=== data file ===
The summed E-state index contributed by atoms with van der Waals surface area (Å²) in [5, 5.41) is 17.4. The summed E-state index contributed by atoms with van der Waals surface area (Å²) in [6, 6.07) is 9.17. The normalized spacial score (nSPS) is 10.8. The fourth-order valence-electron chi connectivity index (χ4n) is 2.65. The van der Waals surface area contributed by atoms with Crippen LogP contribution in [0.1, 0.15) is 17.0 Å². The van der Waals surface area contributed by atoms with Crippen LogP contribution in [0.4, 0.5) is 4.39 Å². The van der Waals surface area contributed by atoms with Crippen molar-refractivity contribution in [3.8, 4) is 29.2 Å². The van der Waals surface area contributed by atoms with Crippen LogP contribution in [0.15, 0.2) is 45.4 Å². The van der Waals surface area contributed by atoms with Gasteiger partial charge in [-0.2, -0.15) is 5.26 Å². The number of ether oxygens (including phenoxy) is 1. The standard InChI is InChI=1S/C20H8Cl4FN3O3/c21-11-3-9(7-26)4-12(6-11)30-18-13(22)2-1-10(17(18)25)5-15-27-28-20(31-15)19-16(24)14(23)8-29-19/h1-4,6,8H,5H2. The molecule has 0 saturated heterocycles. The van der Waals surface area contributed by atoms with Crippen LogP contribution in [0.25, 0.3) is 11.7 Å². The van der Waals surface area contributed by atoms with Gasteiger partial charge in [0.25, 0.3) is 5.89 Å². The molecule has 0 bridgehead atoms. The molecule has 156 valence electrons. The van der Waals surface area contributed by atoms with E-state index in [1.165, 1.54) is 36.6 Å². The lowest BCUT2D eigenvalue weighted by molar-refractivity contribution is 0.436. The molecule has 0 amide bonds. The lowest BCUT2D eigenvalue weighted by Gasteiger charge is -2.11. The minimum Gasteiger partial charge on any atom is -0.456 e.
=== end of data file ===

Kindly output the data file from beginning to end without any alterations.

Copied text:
The summed E-state index contributed by atoms with van der Waals surface area (Å²) in [5, 5.41) is 17.4. The summed E-state index contributed by atoms with van der Waals surface area (Å²) in [6, 6.07) is 9.17. The normalized spacial score (nSPS) is 10.8. The fourth-order valence-electron chi connectivity index (χ4n) is 2.65. The van der Waals surface area contributed by atoms with Crippen LogP contribution in [0.1, 0.15) is 17.0 Å². The van der Waals surface area contributed by atoms with Crippen LogP contribution in [0.4, 0.5) is 4.39 Å². The van der Waals surface area contributed by atoms with Crippen molar-refractivity contribution in [3.8, 4) is 29.2 Å². The van der Waals surface area contributed by atoms with Crippen LogP contribution in [0.15, 0.2) is 45.4 Å². The van der Waals surface area contributed by atoms with Gasteiger partial charge in [-0.2, -0.15) is 5.26 Å². The number of ether oxygens (including phenoxy) is 1. The standard InChI is InChI=1S/C20H8Cl4FN3O3/c21-11-3-9(7-26)4-12(6-11)30-18-13(22)2-1-10(17(18)25)5-15-27-28-20(31-15)19-16(24)14(23)8-29-19/h1-4,6,8H,5H2. The molecule has 0 saturated heterocycles. The van der Waals surface area contributed by atoms with Crippen LogP contribution in [0.25, 0.3) is 11.7 Å². The van der Waals surface area contributed by atoms with Gasteiger partial charge in [0.25, 0.3) is 5.89 Å². The molecule has 0 bridgehead atoms. The molecule has 156 valence electrons. The van der Waals surface area contributed by atoms with E-state index in [1.165, 1.54) is 36.6 Å². The lowest BCUT2D eigenvalue weighted by molar-refractivity contribution is 0.436. The molecule has 0 amide bonds. The lowest BCUT2D eigenvalue weighted by Gasteiger charge is -2.11. The minimum Gasteiger partial charge on any atom is -0.456 e.